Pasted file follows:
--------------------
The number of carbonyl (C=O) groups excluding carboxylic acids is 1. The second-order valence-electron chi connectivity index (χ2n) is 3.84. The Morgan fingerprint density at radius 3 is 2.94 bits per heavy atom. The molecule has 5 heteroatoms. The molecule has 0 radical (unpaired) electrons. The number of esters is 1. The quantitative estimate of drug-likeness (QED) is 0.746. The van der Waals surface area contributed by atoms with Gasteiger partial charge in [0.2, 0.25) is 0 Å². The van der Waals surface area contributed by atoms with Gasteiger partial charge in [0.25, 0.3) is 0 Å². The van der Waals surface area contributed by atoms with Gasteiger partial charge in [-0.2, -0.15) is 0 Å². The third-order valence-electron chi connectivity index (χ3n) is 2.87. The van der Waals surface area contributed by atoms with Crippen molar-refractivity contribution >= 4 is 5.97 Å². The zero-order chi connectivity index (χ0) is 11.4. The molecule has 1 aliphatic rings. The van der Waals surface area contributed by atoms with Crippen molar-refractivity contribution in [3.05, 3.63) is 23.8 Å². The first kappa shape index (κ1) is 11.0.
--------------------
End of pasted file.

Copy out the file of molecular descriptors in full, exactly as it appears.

The number of carbonyl (C=O) groups excluding carboxylic acids is 1. The second-order valence-electron chi connectivity index (χ2n) is 3.84. The Morgan fingerprint density at radius 3 is 2.94 bits per heavy atom. The molecule has 5 heteroatoms. The molecule has 0 radical (unpaired) electrons. The number of esters is 1. The quantitative estimate of drug-likeness (QED) is 0.746. The van der Waals surface area contributed by atoms with Gasteiger partial charge in [0.2, 0.25) is 0 Å². The van der Waals surface area contributed by atoms with Gasteiger partial charge in [0.25, 0.3) is 0 Å². The van der Waals surface area contributed by atoms with Gasteiger partial charge in [-0.2, -0.15) is 0 Å². The third-order valence-electron chi connectivity index (χ3n) is 2.87. The van der Waals surface area contributed by atoms with Crippen molar-refractivity contribution >= 4 is 5.97 Å². The zero-order chi connectivity index (χ0) is 11.4. The molecule has 1 aliphatic rings. The van der Waals surface area contributed by atoms with Crippen molar-refractivity contribution in [3.05, 3.63) is 23.8 Å². The first kappa shape index (κ1) is 11.0.